A landmark fraud trial opened Monday for Spain's Princess Cristina, accused of helping bankroll a lavish lifestyle with funds her husband received from an alleged scheme to embezzle millions from public contracts for conferences and sporting events.

Cristina and her husband, Inaki Urdangarin, said nothing to dozens of reporters as the couple entered a makeshift courthouse amid tight police security aimed at keeping anti-monarchy protesters away.

The two then sat silently among a group of 16 other defendants as a judge read out the charges for the historic trial, which marks the first time that a member of Spain's royal family has faced criminal charges since the monarchy was restored in 1975.

Urdangarin and other are accused of embezzling up to $6.8 million from contracts which were inflated or never performed.

The 50-year-old Cristina faces two counts of tax fraud, carrying a maximum prison sentence of eight years, for allegedly failing to declare taxes on personal expenses paid by a real estate company she owned with Urdangarin, an Olympic handball medalist turned businessman.

He faces more serious charges of using his former Duke of Palma title to land public contracts from politicians through the nonprofit Noos Institute he ran with an associate.

Authorities Monday morning detained one protester with an anti-monarchy flag a short time before Cristina showed up at the court inside a sedan with dark tinted windows. A small group was allowed to protest nearby after the proceedings began.

Thousands of anti-monarchy protesters staged noisy demonstrations in 2014 while Cristina answered questions about the case posed by an investigative judge.

One of her lawyers argued in court Monday that a Spanish legal precedent should be applied to her case that allows tax fraud cases to be dropped when they are not initiated by prosecutors.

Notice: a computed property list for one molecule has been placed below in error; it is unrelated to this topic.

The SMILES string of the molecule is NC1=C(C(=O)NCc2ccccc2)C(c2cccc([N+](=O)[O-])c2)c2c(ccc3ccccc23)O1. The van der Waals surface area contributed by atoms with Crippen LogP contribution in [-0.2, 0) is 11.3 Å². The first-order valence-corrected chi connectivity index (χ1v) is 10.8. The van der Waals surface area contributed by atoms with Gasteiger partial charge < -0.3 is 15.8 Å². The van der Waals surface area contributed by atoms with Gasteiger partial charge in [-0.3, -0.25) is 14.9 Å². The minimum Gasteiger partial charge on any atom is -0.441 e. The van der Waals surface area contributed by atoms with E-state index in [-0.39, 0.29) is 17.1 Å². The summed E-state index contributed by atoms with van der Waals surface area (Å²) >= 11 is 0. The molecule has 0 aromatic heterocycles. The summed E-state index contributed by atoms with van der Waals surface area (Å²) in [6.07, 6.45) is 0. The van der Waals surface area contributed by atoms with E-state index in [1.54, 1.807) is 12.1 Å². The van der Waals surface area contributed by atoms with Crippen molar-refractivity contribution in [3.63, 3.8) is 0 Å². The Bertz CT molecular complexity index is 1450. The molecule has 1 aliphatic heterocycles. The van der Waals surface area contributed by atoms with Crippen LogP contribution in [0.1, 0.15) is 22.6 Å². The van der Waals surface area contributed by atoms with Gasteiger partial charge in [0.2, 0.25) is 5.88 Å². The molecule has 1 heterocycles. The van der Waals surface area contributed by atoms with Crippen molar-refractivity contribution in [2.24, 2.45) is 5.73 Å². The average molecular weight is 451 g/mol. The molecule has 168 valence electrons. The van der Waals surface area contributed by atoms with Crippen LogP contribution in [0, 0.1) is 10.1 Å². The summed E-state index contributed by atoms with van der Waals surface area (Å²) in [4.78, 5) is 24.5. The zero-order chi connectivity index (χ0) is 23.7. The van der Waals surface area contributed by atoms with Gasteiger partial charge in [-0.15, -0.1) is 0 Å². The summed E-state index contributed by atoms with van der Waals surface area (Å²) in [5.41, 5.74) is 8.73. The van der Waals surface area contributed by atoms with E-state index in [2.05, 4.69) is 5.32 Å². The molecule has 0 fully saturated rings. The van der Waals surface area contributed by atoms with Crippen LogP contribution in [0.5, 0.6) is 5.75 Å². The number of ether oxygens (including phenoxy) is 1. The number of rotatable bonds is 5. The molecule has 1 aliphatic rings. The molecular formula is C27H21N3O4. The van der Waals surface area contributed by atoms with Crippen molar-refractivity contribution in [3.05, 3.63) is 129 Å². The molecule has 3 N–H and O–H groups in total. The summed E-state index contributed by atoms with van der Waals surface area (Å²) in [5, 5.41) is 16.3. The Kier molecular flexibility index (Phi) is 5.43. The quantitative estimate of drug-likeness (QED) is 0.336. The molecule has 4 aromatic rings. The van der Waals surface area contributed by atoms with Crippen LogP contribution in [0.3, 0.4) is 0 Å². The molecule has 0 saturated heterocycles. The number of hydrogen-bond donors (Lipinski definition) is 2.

The lawyer, Jesus Maria Silva, urged the three-member panel of judges to drop the charges she faces because prosecutors don't believe she committed a crime. The case against her is happening under a quirk of Spanish law allowing private groups to pursue criminal charges.

The judges were expected to suspend the court proceedings late Monday or Tuesday so they could decide whether the princess will remain charged and required to appear again in the court when testimony begins in February.

The same defense tactic can't be used by Urdangarin, meaning it's all but inevitable that details will come out during the proceedings about the couple's everyday life behind the high walls of the mansion they were forced to sell during the investigation.

There are so many defendants and lawyers — plus reporters — covering the case that judicial officials move the trial from a courthouse to a sprawling building complex on the outskirts of Palma de Mallorca normally used to hold mass training courses for public servants.

The case is being heard in the regional capital of Spain's Balearic Islands because many of Urdangarin's business deals under investigation were for the islands.

Cristina denied knowledge of her husband's activities during the 2014 closed door court appearance, but judge decided she could be charged with tax fraud in 2007 and 2008.

Her case was driven forward by the anti-corruption group Manos Limpias (Clean Hands).

Details about the couple's lifestyle — including parties paid for by the real estate company at their modernist Barcelona mansion, salsa-dancing classes and vacations at expensive hotels — emerged from the pre-trial investigation, outraging Spaniards as the country teetered on the edge of an economic crisis.

The case added to the stream of bad headlines for Cristina's father, former King Juan Carlos — already smarting from a backlash after he broke his hip during a 2012 elephant hunting trip seen as an example of royal excess. Juan Carlos abdicated in 2014, saying Spain needed fresh royal blood.

On taking the throne, King Felipe VI — Cristina's brother — pledged to restore public trust in Spain's monarchy. He later stripped Cristina and her older sister Princess Elena of their roles as official members of the royal family though they have not given up their slots of succession in line for the throne.

The trial is expected to last six months.